Blinded by the Light

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Light illuminates, right? Not always.

There are a number of ways light can be used to hide things you don't want others to see.

Maybe the most common is the old "bright room before a dark room" trick.
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That's pretty simple. You force someone to go through a bright room, ruining their night vision, then the next room seems MUCH darker to them that it does to the dark adapted eyes of the actor in there. I have heard of, but never seen, "baked potato" rooms. Apparently the entire room was papered in tin foil. A strobe light was run in there, and of course not one photon was lost except through the eyes of the patrons. I have heard an actor might be in there in a Mylar suit, and could jump up and scare people. I hope welding goggles or something as dark were included in the suit. Even if they were, I think as an actor I'd still wear an eyepatch on one eye to retain night vision in that one. Yaarr!

The fog filled room is another common variation on the bright room.
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The room is filled with fog and brightly lit. The fog diffuses the light so much that you can see almost nothing. Everything is just pure white. Actors can get pretty close before you know you are there. Then, when you go into the dark again, your night vision is gone. Pretty devious.

Less often used is the technique of casting intentional shadows.
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A strong light can be used to highlight some set dressing. This casts harsh, dark shadows behind that object, whatever it is. Anything - or anyone - and be hidden there. Our eyes are drawn to the light. When they are, they adapt to the light. Deep shadows get even deeper. For anyone hiding in that shadow, everyone else is visible. This works best in rooms where the walls and other surfaces are non-reflective. Put a black box in the middle of a baked potato room and shine a light on it, and you won't get a harsh shadow, you'll get light bouncing back form every direction!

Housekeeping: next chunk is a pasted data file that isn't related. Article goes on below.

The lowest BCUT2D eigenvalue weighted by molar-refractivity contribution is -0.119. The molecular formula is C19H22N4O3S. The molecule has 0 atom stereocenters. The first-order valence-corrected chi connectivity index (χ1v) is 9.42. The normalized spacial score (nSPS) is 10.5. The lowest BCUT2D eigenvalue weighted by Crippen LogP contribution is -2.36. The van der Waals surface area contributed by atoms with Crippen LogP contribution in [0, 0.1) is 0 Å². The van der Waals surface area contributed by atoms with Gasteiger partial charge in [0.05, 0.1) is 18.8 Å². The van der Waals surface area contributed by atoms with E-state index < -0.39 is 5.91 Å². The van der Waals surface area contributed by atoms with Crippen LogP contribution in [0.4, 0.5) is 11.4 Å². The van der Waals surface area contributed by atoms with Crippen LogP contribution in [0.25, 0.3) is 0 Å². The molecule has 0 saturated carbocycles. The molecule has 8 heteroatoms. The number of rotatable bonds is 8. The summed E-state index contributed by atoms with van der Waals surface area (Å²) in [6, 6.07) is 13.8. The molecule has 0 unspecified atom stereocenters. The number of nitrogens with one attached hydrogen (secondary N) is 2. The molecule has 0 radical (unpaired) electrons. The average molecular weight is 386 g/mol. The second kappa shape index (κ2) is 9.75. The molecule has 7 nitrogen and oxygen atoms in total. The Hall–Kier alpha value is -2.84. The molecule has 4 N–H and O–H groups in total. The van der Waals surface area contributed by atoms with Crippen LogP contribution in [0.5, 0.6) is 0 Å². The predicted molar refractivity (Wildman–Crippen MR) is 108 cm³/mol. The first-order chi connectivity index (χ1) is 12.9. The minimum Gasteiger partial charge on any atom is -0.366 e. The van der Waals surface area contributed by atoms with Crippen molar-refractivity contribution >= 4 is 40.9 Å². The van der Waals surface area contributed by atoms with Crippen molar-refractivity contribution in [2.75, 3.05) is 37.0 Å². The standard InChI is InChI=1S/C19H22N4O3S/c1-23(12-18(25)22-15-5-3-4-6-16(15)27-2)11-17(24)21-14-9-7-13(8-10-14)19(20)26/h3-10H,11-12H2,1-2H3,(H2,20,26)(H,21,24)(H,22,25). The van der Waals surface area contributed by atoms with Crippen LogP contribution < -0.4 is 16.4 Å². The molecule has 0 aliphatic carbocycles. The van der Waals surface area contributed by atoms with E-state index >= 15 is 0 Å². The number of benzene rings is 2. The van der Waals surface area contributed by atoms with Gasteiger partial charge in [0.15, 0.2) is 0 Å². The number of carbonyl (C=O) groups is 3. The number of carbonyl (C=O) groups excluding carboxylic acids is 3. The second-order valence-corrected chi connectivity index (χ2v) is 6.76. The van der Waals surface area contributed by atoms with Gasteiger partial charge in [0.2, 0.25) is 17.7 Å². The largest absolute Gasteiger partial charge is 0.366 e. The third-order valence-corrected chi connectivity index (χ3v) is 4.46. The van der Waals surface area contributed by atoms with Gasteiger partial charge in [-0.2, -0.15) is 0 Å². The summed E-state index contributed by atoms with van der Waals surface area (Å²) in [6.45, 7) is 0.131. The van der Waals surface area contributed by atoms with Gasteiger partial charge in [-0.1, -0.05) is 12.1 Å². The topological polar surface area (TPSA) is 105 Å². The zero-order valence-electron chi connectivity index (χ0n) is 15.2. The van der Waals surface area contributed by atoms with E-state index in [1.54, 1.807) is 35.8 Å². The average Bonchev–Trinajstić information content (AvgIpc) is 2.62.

You can also use this technique to cast shadows so you can light them how you want. The legendary SkullandBone used shadows and lighting to combat a pesky new streetlight the city put up. I, myself, lined up my headstones so that light on the middle row cast shadows on the back row and left the front row dark as well. Then I lit up the tombstones with candles and/or spotlights. I got my green ambience and I also got each stone lit up nicely. I tend to set up my "photo ops" in a bright light, so they will cast shadow on my tree, where darkness is preferred.

Using light to highlight areas of interest can obscure whatever should not be seen. I had a prop that was manually moved, like a puppet. To make that work, I needed a lever that was high enough up to be clear of any obstacles. I painted the lever black, of course, then I lit up the prop above the lever. That lever was still there, but the well-lit areas made it effectively invisible.

Here's a trick - put some kind of scrim, screen, or other material on a wall. Use it to cover a hole in the wall. Shine a light on it, ideally at an angle. Enough light should bounce back that they cannot see what is back there, but the actor can.

What is your favorite way to use light to hide rather than illuminate?

Happy haunting!